Fitch: In NY Casino Board’s Decision, AC Wins; Risks Remain

Atlantic City’s casinos are the main winners in the New York Gaming Facility Location Board’s decision to award a single license to a Sullivan County proposal from the Catskills/Hudson Valley region, according to Fitch Ratings. However, risks remain for Atlantic City. In addition to the anticipated opening of a second Philadelphia casino, New Jersey may decide to expand gaming outside of Atlantic City.

The licensing outcome might not have been as beneficial for Atlantic City had the location board awarded two licenses in the region and included Orange County. The county sits close to the densely populated New York, New Jersey and Connecticut suburbs, which are important feeder markets for Atlantic City.

Fitch still expects Montreign Resort Casino, the winner of the Catskills/Hudson Valley license, to cannibalize from the tri-state area’s existing casinos, but we believe the impact should be manageable. Montreign projects its full-year gaming revenues to be $301 million, which we believe is reasonable. Much of the new casino resort’s gaming revenues will likely to come at the expense of nearby casinos, as the larger region is saturated and the local population sparse.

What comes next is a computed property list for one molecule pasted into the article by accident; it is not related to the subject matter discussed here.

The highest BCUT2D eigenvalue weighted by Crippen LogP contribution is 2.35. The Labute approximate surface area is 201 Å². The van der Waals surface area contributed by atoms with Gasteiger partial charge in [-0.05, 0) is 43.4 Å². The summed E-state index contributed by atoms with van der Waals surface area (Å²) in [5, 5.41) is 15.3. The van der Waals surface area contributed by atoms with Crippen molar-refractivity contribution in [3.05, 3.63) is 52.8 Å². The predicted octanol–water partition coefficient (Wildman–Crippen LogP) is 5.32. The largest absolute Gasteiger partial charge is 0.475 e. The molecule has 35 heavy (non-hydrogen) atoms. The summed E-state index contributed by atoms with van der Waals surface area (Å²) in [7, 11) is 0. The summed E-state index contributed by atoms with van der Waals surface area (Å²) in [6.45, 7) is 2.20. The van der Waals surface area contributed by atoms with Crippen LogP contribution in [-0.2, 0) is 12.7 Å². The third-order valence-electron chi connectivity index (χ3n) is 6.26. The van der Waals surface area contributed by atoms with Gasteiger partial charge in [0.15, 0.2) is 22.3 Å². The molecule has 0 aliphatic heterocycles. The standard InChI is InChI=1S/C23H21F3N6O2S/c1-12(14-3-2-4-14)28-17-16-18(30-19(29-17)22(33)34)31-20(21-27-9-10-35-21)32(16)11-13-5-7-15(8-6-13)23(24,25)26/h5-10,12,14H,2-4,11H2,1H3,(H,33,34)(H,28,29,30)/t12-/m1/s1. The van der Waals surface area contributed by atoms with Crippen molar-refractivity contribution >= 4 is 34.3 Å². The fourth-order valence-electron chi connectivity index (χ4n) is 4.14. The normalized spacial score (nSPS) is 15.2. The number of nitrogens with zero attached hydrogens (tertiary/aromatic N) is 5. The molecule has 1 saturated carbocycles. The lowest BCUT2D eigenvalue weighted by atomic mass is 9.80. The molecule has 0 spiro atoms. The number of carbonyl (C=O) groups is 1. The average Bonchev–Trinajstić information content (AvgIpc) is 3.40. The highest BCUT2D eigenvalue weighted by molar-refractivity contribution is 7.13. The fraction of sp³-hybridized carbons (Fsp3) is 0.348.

Montreign’s revenue projection equals about 4% of the tri-state’s $8 billion gaming market (including eastern Pennsylvania casinos). Assuming 100% of the gaming revenue is cannibalized, we believe gaming revenues at the existing casinos in the region could be negatively affected by 3%-6%, depending on their proximity to Montreign’s feeder markets. Empire City Casino in Yonkers, will likely suffer the most negative impact. Other casinos, including those in Atlantic City, Queens, eastern Pennsylvania and Connecticut will also feel a negative impact, though to a lesser extent.

The revenue declines in Atlantic City should be manageable for most of the remaining casinos in the market in light of the recent closures of four casinos this year (a total of five, if Trump Taj Mahal closes). Fitch projects Atlantic City’s gaming revenues will decline by 8% to $2.6 billion in 2014 and a further 6% in 2015 to $2.5 billion (assuming Trump Taj Mahal remains open). Once the proposed casinos open in southern Philadelphia and Sullivan County, NY, Atlantic City’s gaming revenues could decline further to roughly $2.3 billion (or $2.1 billion-$2.2 billion, if Trump Taj Mahal closes).

It remains unclear whether New Jersey will legalize gaming outside of Atlantic City. While the idea of legalization outside of Atlantic City has been picking up momentum over the past year, it remains unclear if and when that would occur. Talk has been driven largely by the persistent revenue declines exacerbated by casino closures.

New York’s decision to not award a single license in Orange County diffuses the pressure to expand gaming in New Jersey somewhat, but under no scenario do we expect to see a New Jersey casino outside of Atlantic City until late 2018, at the very earliest. A 2018 opening would require a legislative measure to pass with a supermajority vote in the 2015 session and be approved by majority of voters the same year. Then there would be another year to award licenses and two more years to develop casinos. Should such a measure pass all of the necessary hurdles, 2020 becomes a more realistic time frame.

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